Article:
– Take a year or two, minimize your spending, and pay off your debts if you’ve got any: Your credit cards, your student loans, etc. I wish I had the wherewithal in the early 2000’s to suck it up, align my life and get those paid off. I’m still paying the price today. Life and your finances do not get any easier, unless you miraculously get rich.

– It doesn’t seem possible to both have a life and not spend any money… unless you’ve got good friends or a practice/hobby doing something you’re passionate about. Find them if you don’t have them.


– The usefulness of classes follows a bell curve. Take too few and you’re not skilled enough to practice what you want to do. Take too many and you’re not putting yourself out there, building a practice and carving your own identity. Plus, you’re institutionalizing yourself, exploring a physical pursuit in such an academic and puppet strung setting for so long that you can’t branch out on your own.

– Theatre, dance and improv instructors promote classes and workshops because that’s how they make a good portion of their income: The tuition you pay to attend. Most people and organizations will never make enough money from performances to pay the bills. Classes are pretty much the only reliable revenue stream… but only as long as students feel persuaded to attend. Classes, while they do have a significant benefit for a performer, often are more beneficial for the host than they are for you. Just remember that instructors are like realtors discussing the purchase of a home: They’re always going to endorse doing it, because that’s where they get their money. Proceed with caution.

– Find out what skills and practice you need to develop, and take enough class to develop that. Then stop taking class for a while. I’d recommend not taking more than a couple year’s worth of classes in a row. After that, form a group to practice together or find a place to regularly jam. It’s the practice that’s going to teach you most of what you need anyway. Only consider going back if after several months you notice a clear key weakness or skill you need to improve, and there’s a class or mentor in place that can absolutely address it.

– General exception: Take a workshop, intensive or one-off class if the subject matter is interesting or relevant to what you’re seeking or trying to do. But only then. If you find yourself taking a lot of these classes, step back the next time one comes along.

– Do. Find out how to produce your own shit. Don’t wait for someone to let you into something. Never mind the value of active practice. You don’t want to give others all the power over your artistic life. It’s cool to want to join an iO Harold Team and audition for it, and it shouldn’t be the end of the world if they don’t take you. Have other shit going on so if they say no thanks there’s an abundance of other pursuits in your future.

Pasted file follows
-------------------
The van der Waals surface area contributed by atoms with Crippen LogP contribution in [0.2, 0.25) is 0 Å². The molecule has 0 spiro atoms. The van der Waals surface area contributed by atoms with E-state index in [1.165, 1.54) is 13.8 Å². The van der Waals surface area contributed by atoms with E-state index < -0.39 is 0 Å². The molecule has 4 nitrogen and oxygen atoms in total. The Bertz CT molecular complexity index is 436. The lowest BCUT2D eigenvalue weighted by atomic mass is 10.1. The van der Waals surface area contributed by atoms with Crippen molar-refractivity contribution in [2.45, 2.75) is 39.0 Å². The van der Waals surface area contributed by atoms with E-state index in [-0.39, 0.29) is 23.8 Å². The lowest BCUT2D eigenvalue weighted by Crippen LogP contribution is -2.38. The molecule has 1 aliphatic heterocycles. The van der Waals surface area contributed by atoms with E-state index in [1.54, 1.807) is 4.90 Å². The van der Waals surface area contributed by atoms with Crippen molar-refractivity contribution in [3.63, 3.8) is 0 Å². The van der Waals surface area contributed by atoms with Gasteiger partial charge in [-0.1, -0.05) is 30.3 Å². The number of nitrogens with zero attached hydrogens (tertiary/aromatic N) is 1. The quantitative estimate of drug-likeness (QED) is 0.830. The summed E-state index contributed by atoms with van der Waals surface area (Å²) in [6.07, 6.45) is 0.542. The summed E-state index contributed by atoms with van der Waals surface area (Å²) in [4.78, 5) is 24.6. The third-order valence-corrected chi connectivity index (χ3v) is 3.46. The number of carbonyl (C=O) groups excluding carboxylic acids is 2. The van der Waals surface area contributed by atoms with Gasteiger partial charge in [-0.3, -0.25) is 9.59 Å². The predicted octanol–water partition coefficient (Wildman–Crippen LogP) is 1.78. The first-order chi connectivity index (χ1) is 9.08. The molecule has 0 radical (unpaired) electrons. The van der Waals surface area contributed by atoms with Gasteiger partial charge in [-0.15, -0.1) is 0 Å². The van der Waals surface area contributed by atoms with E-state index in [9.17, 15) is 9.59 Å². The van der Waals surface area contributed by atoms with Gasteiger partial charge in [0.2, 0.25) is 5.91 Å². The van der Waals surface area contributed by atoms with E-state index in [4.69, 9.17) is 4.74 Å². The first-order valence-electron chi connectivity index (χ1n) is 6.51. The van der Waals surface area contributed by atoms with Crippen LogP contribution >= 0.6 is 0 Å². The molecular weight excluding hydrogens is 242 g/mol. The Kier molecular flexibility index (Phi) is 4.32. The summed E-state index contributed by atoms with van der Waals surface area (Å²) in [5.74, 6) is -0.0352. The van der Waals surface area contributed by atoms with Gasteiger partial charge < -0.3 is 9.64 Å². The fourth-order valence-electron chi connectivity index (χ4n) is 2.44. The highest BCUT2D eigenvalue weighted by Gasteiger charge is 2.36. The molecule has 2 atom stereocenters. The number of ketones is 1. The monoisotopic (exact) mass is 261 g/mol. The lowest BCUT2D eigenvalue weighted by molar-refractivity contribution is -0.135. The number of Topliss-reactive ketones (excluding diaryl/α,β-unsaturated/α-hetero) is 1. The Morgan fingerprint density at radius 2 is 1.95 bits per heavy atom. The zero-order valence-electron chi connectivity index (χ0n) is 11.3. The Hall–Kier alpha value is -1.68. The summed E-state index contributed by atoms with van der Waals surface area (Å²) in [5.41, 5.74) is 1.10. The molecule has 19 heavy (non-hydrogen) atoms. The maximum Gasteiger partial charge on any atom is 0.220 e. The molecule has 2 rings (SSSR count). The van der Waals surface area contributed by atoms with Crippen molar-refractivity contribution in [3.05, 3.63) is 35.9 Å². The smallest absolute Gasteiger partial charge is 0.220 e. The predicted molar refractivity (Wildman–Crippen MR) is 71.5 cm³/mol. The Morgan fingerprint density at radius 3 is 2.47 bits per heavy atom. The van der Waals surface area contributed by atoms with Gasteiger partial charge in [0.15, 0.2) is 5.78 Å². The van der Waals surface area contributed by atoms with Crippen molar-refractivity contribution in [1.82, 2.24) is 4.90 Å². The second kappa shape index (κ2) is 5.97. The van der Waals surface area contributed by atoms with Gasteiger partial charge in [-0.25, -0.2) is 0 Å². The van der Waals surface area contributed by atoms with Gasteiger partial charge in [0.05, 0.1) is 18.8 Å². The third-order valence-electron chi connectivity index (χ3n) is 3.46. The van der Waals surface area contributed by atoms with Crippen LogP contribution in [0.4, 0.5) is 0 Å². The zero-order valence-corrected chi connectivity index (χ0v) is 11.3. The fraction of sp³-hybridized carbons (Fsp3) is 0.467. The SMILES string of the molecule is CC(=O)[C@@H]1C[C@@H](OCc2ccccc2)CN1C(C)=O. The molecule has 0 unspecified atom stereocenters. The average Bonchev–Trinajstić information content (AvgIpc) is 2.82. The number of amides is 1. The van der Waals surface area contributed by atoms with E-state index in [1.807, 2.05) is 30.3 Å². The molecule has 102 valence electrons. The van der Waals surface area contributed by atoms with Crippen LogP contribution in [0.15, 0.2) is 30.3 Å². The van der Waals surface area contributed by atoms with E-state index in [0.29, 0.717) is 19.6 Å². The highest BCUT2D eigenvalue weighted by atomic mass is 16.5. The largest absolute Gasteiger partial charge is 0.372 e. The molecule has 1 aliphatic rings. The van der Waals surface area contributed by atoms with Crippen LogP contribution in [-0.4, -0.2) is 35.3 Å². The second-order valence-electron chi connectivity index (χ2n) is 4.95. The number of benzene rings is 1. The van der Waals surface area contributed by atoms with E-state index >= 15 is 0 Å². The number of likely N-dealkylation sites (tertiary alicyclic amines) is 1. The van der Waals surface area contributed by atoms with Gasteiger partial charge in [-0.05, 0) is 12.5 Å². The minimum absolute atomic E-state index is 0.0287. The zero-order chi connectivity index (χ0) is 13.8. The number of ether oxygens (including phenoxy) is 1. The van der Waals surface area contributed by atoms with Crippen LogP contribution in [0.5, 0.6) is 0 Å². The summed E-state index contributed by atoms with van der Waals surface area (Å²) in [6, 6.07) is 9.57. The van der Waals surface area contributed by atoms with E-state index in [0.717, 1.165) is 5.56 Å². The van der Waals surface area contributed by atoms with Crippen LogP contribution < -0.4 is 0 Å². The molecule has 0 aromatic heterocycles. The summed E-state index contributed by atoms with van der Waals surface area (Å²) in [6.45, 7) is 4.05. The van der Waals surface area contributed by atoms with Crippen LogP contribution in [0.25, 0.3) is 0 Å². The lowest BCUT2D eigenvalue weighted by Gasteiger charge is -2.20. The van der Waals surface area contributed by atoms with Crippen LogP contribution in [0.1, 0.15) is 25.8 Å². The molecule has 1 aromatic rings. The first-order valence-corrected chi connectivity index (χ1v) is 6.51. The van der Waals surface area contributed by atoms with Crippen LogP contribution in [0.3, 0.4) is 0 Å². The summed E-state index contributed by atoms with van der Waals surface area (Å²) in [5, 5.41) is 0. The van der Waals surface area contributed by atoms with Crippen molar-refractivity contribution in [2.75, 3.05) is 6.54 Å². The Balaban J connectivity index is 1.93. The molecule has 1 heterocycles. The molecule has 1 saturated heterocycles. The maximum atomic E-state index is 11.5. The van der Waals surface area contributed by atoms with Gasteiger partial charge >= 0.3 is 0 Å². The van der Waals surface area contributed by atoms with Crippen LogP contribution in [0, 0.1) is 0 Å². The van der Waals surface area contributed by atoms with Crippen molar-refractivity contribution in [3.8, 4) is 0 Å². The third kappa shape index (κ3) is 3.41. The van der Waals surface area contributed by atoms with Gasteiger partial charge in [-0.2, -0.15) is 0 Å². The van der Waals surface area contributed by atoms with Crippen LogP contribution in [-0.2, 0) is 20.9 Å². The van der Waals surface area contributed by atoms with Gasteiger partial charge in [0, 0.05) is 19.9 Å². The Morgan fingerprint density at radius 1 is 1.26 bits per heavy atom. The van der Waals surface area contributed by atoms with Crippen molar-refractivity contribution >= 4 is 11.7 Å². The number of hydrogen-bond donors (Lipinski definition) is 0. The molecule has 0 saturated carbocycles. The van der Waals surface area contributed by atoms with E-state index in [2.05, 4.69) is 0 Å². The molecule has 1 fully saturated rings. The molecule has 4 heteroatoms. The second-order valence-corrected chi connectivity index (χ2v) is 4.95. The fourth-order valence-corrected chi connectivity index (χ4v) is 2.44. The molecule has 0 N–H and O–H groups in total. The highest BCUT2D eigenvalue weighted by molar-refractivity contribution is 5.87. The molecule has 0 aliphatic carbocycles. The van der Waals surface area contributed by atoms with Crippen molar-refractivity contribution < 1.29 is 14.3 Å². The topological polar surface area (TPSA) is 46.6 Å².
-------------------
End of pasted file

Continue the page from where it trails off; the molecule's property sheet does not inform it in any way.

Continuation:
– Don’t spend time around people who don’t want to work with you or respect you. If you’re getting big-timed or the cold shoulder in response to your support or attempts at conversation, seek a better crowd.

– Go to shows because you want to see them, not as a favor to people whose attention you want, or otherwise out of obligation.

– You can block people on Facebook from sending you event invites. Please use that function on the people who never talk to you but like to spray invites. They’ll annoy you far less. Also, be okay with declining invites. I’ve got a lot of shit I do with my life and most people know others do too.

– Hey, don’t be that person: If you create a Facebook event or want to invite people to someone else’s, take the extra few minutes and selectively invite people you know can and might want to attend. People who don’t block you will appreciate the selectivity, even if they’re not interested in the event.

– Unfriend the people who never seem to give a shit about you, never come to your shit, etc., but always want to promote their shit to you. Don’t be a fanboy or a groupie. People who care about you ought to get your love and attention. (People who don’t give a shit about you but also never bother you are obviously okay.)

– Don’t act like an asshole unless someone’s directly violating your space or dignity. If someone’s just being a dick, give them the “yeah OK” treatment and GTFO of there as soon as you can. File that info away for future reference.

– There are going to be days as a performer, student or ensemble member where you are able to perform but you just don’t want to go to class, go to practice, go to a jam, go to an open mic, not because you’re seriously worn or burned out but just because you don’t want to. Those are the days you NEED to go, get up there and seriously give it the best you got. Muhammad Ali once said he didn’t count his sit-ups until his muscles started to burn, because those were the ones that counted. Those were the ones that were helping his body grow past its current limits.

– Likewise, the times you’re nervous or uncertain about getting up there are the times you need to push yourself up there and just do it. It’s never going to get easier until you force yourself to experience what you fear, and get into your muscle memory the habit of facing the light and doing it anyway.

– And the times when you’re knee deep in something and it sucks are the best times to soak it in and work through it, because there will be a lot of days where life punches you in the face on show night, and you’ve still got a job to do, colleagues and mentors counting on you, and (often) people who paid to see you perform. There will be a lot of nights where everyone gets off on the wrong foot. You can save the show by connecting with your fellow performers and working through it, or you can sink with it and end up wasting everyone’s time.

Seahawks QB Russell Wilson threw 4 interceptions in the 2015 NFC title game, and still led a 16 point comeback in the final minutes to win a trip to the Super Bowl in a situation where almost any other team would have totally given up.


If I told all this to a 25 year old, they would tune about 90-100% of it out, partially because we all forget 90% of what is said to us, and in part because many young adults have a black and white POV in a grayscale world.

So I don’t expect anyone to take this totally to heart and I even think many will disagree with much of it. But I hope you get something of positive value from it.